“A lot of utility companies are providing incentives to replace high pressure sodium lights with LEDs just to reduce overall power usage. We are now starting to see some utility companies that are starting to provide incentives for installing smart lighting control systems that can either reduce power use or that can shift their power use away from peak hours. So the utility companies are definitely putting money on the table to get this implemented right now on the controller side, I think. Those rebates are still relatively rare, but we will see a lot more of that in the near future.
“In Ontario, where there are a lot of greenhouses, and pretty much all with supplemental lighting, they’re literally running out of power, out of electricity. Not because they cannot generate more electricity, but because they cannot get it to the Niagara Peninsula. They don’t have the transmission lines to get more power to that part of Canada. And so we can imagine how important it would be for the utility companies there to smooth out that overall electricity demand. So it’s about shifting the greenhouse electricity to times of day that nobody else is using a lot of electricity. So, can we do more lighting at night, for example?”
After testing out the automated smart lighting systems he’s been working on at UGA, van Iersel and his team are ready to put it to the test on a larger scale in a commercial greenhouse.
“What we want to do next is go into a commercial greenhouse and try this on a much bigger scale and track how the crops in that greenhouse respond to those kinds of changes and see if the crops still grow just as well and see what kind of practical issues we run into when we go to a commercial greenhouse.
“We have one tentative partner, James Greenhouse, that’s close to Athens. They are an ornamental propagator … and they produce a lot of cuttings as well. We hope to be able to get started there in the middle of January. We want to get this going. And the goal is to go through the winter and early spring of 2024. We need to see how the crop responds to it, so we don’t want to do that in just a few weeks.”
Beyond greenhouse lighting, van Iersel’s lab is also working on using multispectral imaging to take pictures of crops and detect nutrient deficiencies and pathogens.
“Multispectral imaging just refers to taking pictures basically on the different colors of light and then taking pictures of the crop and then analyzing those images. We get all kinds of information out of it. Traditionally, that has been a tool that is used quite a bit in research, but it has been really expensive, so about five years ago, we actually bought one of these commercial multispectral imaging systems and it was a little bit over $40,000, I believe. And then we looked at what that system was actually doing and we kind of laughed and said, well, that’s simple. And we’ve since built our own version of it — and we’re not engineers — but we could build that kind of an imaging system for $500. We reduced the cost by about 99%. So, if we can do that, obviously a qualified engineer can do it even better. So, I’m convinced that people will start seeing this kind of technology in greenhouses before too long.
“And there are at least some pathogens that we can detect. We haven’t tried very many, but I think there is real potential here. So, what I would envision for the future is that you would have one or more of these systems in the greenhouse, and it would likely move through the greenhouse at night when there’s no sunlight to interfere with the images. It takes pictures, stitches them all together and analyzes them for you, so when you come into the greenhouse in the morning, a report is waiting for you that advises you to check this part of the greenhouse because it may have some problems here or there.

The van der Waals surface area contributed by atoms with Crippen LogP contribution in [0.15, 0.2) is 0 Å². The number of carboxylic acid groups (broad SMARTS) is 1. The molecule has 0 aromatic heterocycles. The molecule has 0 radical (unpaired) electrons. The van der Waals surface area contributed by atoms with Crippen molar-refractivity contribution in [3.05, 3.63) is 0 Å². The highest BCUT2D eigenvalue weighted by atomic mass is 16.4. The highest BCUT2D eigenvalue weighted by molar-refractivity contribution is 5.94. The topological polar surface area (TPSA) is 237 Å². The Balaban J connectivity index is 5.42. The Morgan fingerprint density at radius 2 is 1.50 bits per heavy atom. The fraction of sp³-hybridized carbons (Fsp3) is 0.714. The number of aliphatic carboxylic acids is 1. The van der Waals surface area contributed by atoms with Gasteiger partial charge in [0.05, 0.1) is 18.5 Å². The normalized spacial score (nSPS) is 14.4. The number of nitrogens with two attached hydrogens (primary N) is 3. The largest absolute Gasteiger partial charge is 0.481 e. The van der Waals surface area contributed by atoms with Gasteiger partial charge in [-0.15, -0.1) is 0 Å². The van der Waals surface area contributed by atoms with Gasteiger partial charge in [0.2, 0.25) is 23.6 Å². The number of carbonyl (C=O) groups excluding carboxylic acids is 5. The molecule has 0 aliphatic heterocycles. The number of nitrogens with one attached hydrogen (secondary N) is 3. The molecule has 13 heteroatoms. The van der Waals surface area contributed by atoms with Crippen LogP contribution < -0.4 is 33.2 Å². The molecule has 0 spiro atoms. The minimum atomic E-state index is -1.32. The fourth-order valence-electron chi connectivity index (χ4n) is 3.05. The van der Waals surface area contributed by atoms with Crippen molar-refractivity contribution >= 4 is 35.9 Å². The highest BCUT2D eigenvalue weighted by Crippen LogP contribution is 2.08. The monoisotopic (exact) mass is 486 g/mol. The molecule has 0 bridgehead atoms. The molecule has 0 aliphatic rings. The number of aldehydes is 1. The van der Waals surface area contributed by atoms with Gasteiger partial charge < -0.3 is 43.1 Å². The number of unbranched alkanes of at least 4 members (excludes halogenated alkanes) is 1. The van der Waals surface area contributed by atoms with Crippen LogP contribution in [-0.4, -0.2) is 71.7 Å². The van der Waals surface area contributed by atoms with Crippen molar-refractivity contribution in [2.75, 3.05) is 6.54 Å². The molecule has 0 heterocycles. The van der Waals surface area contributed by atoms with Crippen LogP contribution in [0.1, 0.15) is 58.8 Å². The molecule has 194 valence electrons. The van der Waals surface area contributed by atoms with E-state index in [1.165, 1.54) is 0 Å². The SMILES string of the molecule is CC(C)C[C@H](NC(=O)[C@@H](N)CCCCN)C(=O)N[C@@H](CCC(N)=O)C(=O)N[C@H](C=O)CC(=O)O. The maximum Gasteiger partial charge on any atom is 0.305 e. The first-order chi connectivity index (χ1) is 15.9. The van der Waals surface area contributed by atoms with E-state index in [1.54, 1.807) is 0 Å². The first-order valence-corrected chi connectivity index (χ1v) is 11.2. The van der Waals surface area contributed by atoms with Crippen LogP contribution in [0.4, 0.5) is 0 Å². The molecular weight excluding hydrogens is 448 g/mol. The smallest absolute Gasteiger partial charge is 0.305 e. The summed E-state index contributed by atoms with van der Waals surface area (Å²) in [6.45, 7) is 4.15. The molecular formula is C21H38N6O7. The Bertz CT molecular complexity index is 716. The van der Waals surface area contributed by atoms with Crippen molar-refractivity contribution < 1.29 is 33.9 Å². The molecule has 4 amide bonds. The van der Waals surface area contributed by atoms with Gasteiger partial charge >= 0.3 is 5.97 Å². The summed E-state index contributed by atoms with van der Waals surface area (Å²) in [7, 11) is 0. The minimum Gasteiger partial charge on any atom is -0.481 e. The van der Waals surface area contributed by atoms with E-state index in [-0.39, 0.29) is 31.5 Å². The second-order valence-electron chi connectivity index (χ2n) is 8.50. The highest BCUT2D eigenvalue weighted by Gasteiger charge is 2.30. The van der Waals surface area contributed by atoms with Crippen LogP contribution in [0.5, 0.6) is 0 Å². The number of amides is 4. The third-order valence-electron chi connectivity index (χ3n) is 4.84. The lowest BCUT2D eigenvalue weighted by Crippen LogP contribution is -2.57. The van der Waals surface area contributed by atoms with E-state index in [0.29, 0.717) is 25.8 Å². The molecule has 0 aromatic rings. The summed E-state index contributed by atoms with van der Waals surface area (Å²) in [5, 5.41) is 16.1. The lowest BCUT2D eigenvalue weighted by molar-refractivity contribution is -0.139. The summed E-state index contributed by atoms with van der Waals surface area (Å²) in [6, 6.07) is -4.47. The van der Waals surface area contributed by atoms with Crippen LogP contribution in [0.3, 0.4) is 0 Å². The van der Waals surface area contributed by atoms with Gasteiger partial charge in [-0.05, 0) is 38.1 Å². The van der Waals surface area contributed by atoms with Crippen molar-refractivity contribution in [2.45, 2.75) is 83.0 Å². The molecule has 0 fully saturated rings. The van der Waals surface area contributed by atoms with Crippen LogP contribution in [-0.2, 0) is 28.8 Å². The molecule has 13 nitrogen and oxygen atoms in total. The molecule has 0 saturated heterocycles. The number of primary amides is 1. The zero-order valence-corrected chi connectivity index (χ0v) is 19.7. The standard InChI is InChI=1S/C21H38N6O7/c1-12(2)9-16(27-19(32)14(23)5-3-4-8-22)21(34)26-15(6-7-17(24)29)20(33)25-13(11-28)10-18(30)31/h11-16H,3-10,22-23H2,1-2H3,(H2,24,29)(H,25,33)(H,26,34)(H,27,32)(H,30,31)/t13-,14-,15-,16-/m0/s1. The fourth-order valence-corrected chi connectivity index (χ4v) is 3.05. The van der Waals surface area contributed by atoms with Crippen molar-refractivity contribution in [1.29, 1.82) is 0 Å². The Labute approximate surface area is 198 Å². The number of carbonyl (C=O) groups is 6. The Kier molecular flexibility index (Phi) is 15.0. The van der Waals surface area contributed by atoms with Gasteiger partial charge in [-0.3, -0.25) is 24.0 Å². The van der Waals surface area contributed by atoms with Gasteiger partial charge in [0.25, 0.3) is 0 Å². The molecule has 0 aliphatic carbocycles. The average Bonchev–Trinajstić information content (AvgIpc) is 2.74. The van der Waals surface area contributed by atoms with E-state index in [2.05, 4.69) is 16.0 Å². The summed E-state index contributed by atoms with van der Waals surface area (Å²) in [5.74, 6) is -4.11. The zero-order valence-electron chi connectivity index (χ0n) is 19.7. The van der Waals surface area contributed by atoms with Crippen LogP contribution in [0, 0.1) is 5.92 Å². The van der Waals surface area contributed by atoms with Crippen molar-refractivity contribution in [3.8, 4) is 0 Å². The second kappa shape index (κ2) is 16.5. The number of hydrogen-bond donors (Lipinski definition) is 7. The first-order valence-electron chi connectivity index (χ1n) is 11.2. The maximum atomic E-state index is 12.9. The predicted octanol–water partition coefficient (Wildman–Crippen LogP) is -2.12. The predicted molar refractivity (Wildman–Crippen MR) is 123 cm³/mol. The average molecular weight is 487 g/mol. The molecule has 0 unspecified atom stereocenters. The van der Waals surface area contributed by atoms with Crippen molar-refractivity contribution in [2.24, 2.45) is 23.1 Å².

“And at some point, hopefully these systems would be able to at least tentatively identify the problem. But I think even if it can just tell you that there is something that doesn’t look right at a very early stage, the hope is that you can catch problems earlier than what you can do by just looking with your own eyes. Because the reality is that a camera is more sensitive than our eyes. If you can find problems really early, then hopefully you can mitigate those problems before they spin out of control. And we’re not there yet, but we’re working to show that there’s potential to do this. At some point, I’m sure that commercial companies will jump in and start developing systems that that will be well suited for commercial greenhouses, and hopefully not charge $40,000 for it. So, we are going to publish exactly how you can build your own system. But what we have is too bulky and too clumsy to put in a greenhouse and move it around. As I always like to say, that’s just an engineering problem. I know that’s an issue that can be addressed by the right people that aren’t me. But I have no doubt that will happen.”
Chieri Kubota, professor and researcher, Ohio State University
Chieri Kubota at Ohio State University has her plate full with several different research projects, including growing leafy greens in low-pH solutions as a form of pest control.
“One of the projects is a new way to grow hydroponic leafy greens. What we have worked over the past five years is trying to grow leafy greens in a much lower pH, so in an acidic nutrient solution. Usually you don’t do that, but we want to try that because an acidic nutrient solution can potentially protect plants from disease. It’s like how, with pickles, for example, you can store fresh produce for a long time because it’s an acidic solution. Making the produce more acidic can protect it from fungal disease and stuff like that. So, we are reducing pH to a crazy low like 4 or 4.5. The typical pH range is 5.5 to 6.5, so going down to 4 or 4.5 is a very unusual approach, but we found that many crop species can tolerate that range.”
“And then our plant pathology study with my collaborator in the plant pathology department also confirmed that some of the fungal disease in hydroponics can’t tolerate low pH, so we are about to start recommending a low pH approach as a sort of preventative method for leafy greens because this is one of the big issues for leafy greens. If you encounter pythium or other diseases, then you have to basically terminate the production because it’s very difficult to control. So that’s one interesting project.”
Kubota, who introduced greenhouse strawberry production to the United States more than a decade ago, is bolstering her research to include propagation. She is also working on using different lighting and airflow strategies to mitigate tipburn in lettuce in vertical farms, and she is working on vegetable transplant technology called vegetable grafting.